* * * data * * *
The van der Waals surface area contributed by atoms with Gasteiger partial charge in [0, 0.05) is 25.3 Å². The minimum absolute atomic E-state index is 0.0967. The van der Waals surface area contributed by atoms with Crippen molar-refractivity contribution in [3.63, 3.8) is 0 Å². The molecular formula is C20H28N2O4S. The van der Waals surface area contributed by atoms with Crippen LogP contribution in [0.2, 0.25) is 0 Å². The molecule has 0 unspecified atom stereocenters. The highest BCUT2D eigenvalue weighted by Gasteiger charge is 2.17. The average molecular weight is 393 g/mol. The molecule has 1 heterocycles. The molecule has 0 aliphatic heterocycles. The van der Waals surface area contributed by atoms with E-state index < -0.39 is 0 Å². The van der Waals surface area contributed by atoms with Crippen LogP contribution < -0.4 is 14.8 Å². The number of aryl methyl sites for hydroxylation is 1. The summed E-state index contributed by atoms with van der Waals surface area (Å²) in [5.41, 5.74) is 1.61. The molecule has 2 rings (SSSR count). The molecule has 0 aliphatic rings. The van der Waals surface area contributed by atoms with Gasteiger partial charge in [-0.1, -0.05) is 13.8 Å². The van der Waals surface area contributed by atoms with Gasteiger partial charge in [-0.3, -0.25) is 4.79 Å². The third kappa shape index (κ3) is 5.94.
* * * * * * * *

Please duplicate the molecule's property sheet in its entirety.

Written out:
The van der Waals surface area contributed by atoms with Gasteiger partial charge in [0, 0.05) is 25.3 Å². The minimum absolute atomic E-state index is 0.0967. The van der Waals surface area contributed by atoms with Crippen molar-refractivity contribution in [3.63, 3.8) is 0 Å². The molecular formula is C20H28N2O4S. The van der Waals surface area contributed by atoms with Crippen LogP contribution in [0.2, 0.25) is 0 Å². The molecule has 0 unspecified atom stereocenters. The highest BCUT2D eigenvalue weighted by Gasteiger charge is 2.17. The average molecular weight is 393 g/mol. The molecule has 1 heterocycles. The molecule has 0 aliphatic heterocycles. The van der Waals surface area contributed by atoms with E-state index < -0.39 is 0 Å². The van der Waals surface area contributed by atoms with Crippen LogP contribution < -0.4 is 14.8 Å². The number of aryl methyl sites for hydroxylation is 1. The summed E-state index contributed by atoms with van der Waals surface area (Å²) in [5.41, 5.74) is 1.61. The molecule has 2 rings (SSSR count). The molecule has 0 aliphatic rings. The van der Waals surface area contributed by atoms with Gasteiger partial charge in [-0.1, -0.05) is 13.8 Å². The van der Waals surface area contributed by atoms with Gasteiger partial charge in [-0.3, -0.25) is 4.79 Å². The third kappa shape index (κ3) is 5.94.